Prosecutor's E-Mail Sent to His Lawyer on a Work Account is Privileged, Court Says

A federal prosecutor’s e-mail to his own lawyer is privileged, even though he sent it from work on a government computer, a federal court has ruled.

Because he is allowed to use his work e-mail account for personal communications, assistant U.S. Attorney Jonathan Tukel had a reasonable expectation of privacy in those personal communications, explains the U.S. District Court for the the District of Columbia in a written opinion. And because there was a reasonable expectation of privacy, they are confidential attorney-client privileged documents.

Another factor in the decision, according to the National Law Journal, is that Tukel wasn’t aware that the government had access to his account and might be looking at his personal e-mail.

However, partner James Robinson of Cadwalader Wickersham & Taft, who represents Tukel, called for confidentiality of work e-mail communications to be generally recognized, when they are intended to be confidential.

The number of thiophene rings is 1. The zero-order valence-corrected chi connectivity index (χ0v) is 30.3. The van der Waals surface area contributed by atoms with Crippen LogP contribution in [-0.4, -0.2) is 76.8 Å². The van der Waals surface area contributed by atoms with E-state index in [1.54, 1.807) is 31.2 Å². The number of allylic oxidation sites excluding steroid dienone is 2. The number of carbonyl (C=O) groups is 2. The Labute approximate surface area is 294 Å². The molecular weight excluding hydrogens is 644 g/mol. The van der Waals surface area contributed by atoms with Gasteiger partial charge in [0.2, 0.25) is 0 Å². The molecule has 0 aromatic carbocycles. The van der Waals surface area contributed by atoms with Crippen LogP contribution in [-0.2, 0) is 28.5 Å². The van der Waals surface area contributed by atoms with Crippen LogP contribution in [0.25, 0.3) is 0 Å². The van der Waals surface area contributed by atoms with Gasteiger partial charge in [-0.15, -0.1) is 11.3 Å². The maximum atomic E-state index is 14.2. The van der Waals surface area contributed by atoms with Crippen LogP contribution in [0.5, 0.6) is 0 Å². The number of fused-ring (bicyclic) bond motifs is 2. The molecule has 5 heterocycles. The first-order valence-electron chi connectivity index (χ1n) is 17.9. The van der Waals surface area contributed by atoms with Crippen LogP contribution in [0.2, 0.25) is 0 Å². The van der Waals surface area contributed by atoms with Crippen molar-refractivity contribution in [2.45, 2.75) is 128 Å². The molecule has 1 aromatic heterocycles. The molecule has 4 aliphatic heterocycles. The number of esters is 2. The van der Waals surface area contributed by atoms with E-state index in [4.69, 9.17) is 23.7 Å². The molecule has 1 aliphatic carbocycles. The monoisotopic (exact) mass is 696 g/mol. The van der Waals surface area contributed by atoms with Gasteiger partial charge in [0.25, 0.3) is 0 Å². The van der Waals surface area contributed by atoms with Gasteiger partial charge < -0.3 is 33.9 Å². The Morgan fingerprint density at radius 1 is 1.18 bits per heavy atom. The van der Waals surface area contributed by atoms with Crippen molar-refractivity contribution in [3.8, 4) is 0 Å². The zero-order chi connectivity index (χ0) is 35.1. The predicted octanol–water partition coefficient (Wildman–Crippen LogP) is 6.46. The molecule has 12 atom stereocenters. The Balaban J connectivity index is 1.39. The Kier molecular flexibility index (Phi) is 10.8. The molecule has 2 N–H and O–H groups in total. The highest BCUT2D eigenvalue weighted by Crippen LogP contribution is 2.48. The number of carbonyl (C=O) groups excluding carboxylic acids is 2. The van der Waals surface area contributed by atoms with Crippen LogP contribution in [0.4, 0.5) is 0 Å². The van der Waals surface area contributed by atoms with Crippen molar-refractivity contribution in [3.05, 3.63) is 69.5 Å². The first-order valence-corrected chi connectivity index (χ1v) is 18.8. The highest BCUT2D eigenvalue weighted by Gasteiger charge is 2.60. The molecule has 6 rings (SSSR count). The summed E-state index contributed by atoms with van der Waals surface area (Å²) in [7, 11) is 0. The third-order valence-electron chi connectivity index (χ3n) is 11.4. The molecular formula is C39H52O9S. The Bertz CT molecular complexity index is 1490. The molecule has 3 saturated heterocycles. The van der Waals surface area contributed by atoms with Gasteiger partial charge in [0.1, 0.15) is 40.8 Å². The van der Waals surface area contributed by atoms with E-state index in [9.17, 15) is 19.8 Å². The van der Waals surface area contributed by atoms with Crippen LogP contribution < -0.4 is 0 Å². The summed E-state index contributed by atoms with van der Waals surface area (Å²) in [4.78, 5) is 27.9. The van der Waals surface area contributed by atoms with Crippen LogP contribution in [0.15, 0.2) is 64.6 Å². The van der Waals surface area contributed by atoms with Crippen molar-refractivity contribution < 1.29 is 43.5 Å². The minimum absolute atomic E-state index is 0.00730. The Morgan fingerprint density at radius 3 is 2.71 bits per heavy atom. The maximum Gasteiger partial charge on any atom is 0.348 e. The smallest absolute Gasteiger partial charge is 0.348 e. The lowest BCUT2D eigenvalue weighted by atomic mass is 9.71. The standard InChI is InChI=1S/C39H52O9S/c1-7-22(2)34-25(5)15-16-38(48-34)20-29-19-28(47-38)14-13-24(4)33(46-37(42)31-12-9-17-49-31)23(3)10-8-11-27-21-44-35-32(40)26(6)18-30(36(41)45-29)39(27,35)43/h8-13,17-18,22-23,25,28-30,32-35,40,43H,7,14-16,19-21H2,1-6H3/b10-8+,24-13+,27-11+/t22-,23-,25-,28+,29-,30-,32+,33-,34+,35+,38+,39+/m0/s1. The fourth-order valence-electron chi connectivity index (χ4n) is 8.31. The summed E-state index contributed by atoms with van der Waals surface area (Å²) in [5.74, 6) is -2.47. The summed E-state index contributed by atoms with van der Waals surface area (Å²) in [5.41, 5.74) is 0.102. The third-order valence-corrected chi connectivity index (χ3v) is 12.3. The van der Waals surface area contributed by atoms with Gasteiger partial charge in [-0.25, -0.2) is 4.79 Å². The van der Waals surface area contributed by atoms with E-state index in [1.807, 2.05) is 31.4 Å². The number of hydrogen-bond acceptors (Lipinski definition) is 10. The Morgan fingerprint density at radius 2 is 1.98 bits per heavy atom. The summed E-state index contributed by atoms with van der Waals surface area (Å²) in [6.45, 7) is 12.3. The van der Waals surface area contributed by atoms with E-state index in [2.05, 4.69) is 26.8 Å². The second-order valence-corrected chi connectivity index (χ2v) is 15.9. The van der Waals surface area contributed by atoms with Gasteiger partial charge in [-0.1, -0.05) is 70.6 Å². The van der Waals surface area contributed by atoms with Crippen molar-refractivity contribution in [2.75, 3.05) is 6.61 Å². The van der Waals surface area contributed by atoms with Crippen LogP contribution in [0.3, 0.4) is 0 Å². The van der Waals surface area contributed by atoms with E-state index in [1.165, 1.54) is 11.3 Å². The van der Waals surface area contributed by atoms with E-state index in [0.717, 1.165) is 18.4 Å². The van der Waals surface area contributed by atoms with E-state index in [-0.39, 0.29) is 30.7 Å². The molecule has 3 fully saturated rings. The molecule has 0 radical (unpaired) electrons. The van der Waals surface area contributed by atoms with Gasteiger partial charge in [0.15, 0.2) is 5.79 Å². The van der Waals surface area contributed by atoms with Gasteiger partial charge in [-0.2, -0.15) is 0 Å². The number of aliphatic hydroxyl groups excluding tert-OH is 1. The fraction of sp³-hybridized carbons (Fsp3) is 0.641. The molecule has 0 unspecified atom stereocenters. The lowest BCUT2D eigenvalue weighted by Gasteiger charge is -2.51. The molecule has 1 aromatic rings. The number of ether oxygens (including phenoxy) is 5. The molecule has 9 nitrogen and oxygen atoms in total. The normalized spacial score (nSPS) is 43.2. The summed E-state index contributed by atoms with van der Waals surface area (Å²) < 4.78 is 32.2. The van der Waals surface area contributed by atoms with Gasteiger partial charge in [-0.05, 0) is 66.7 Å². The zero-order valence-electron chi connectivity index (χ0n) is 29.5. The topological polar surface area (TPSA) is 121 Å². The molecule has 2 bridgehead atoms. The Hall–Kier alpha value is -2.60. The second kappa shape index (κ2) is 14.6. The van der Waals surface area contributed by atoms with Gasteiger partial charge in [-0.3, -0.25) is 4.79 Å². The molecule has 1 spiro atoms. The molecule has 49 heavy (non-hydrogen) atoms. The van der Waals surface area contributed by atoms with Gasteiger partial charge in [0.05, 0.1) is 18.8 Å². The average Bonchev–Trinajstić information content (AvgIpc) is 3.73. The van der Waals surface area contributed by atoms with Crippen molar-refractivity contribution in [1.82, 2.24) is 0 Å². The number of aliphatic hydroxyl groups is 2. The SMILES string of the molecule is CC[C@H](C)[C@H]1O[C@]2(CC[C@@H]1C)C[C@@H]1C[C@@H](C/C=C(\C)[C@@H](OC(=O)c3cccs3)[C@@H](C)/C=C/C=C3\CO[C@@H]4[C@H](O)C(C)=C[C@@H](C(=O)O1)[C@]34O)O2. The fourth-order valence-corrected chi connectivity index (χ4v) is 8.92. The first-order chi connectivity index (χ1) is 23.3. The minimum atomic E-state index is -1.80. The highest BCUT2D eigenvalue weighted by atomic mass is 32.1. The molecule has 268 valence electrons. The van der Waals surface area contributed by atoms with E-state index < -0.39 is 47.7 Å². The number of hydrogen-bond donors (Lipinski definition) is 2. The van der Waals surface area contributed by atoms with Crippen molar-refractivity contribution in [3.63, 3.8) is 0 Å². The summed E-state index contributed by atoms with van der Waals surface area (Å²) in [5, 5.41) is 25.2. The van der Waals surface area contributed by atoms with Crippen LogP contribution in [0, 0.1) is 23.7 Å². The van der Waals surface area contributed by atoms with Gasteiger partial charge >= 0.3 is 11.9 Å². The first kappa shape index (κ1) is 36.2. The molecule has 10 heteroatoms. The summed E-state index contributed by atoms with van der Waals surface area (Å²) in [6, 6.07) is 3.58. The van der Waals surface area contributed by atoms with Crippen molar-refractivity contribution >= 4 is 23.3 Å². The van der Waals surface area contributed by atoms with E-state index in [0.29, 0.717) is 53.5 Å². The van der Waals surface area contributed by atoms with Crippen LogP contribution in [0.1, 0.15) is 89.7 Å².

Access to Tukel’s e-mail is being sought by a former prosecutor, Richard Convertino, who is trying to prove that he lost his job as retaliation for blowing the whistle on claimed Bush administration incompetence. He is also seeking the identity of an individual or individuals who leaked information to the Detroit Free Press about him.

Attorney Stephen Kohn represented Convertino. He could not be reached for comment by the publication.

Related earlier coverage:

ABAJournal.com: “Ex-Prosecutor Seeks Contempt for Reporter Shielding Sources”

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